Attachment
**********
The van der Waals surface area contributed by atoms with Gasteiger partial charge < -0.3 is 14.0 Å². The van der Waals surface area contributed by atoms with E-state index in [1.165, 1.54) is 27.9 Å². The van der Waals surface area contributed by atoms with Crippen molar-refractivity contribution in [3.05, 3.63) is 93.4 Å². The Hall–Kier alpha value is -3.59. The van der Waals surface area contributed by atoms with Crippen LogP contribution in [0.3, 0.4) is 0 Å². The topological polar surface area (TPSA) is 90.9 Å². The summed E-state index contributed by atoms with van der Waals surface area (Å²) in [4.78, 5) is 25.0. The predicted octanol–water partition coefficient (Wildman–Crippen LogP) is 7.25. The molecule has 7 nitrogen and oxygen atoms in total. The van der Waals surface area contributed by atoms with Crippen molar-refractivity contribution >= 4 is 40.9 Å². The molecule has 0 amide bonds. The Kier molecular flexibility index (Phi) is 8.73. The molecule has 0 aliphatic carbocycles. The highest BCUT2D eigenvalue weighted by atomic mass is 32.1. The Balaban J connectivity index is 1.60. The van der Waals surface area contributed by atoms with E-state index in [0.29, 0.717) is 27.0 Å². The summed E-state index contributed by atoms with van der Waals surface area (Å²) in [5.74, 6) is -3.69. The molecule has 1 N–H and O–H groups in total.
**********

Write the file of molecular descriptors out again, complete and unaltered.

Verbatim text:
The van der Waals surface area contributed by atoms with Gasteiger partial charge < -0.3 is 14.0 Å². The van der Waals surface area contributed by atoms with E-state index in [1.165, 1.54) is 27.9 Å². The van der Waals surface area contributed by atoms with Crippen molar-refractivity contribution in [3.05, 3.63) is 93.4 Å². The Hall–Kier alpha value is -3.59. The van der Waals surface area contributed by atoms with Crippen LogP contribution in [0.3, 0.4) is 0 Å². The topological polar surface area (TPSA) is 90.9 Å². The summed E-state index contributed by atoms with van der Waals surface area (Å²) in [4.78, 5) is 25.0. The predicted octanol–water partition coefficient (Wildman–Crippen LogP) is 7.25. The molecule has 7 nitrogen and oxygen atoms in total. The van der Waals surface area contributed by atoms with Crippen molar-refractivity contribution >= 4 is 40.9 Å². The molecule has 0 amide bonds. The Kier molecular flexibility index (Phi) is 8.73. The molecule has 0 aliphatic carbocycles. The highest BCUT2D eigenvalue weighted by atomic mass is 32.1. The Balaban J connectivity index is 1.60. The van der Waals surface area contributed by atoms with E-state index in [0.29, 0.717) is 27.0 Å². The summed E-state index contributed by atoms with van der Waals surface area (Å²) in [5.74, 6) is -3.69. The molecule has 1 N–H and O–H groups in total.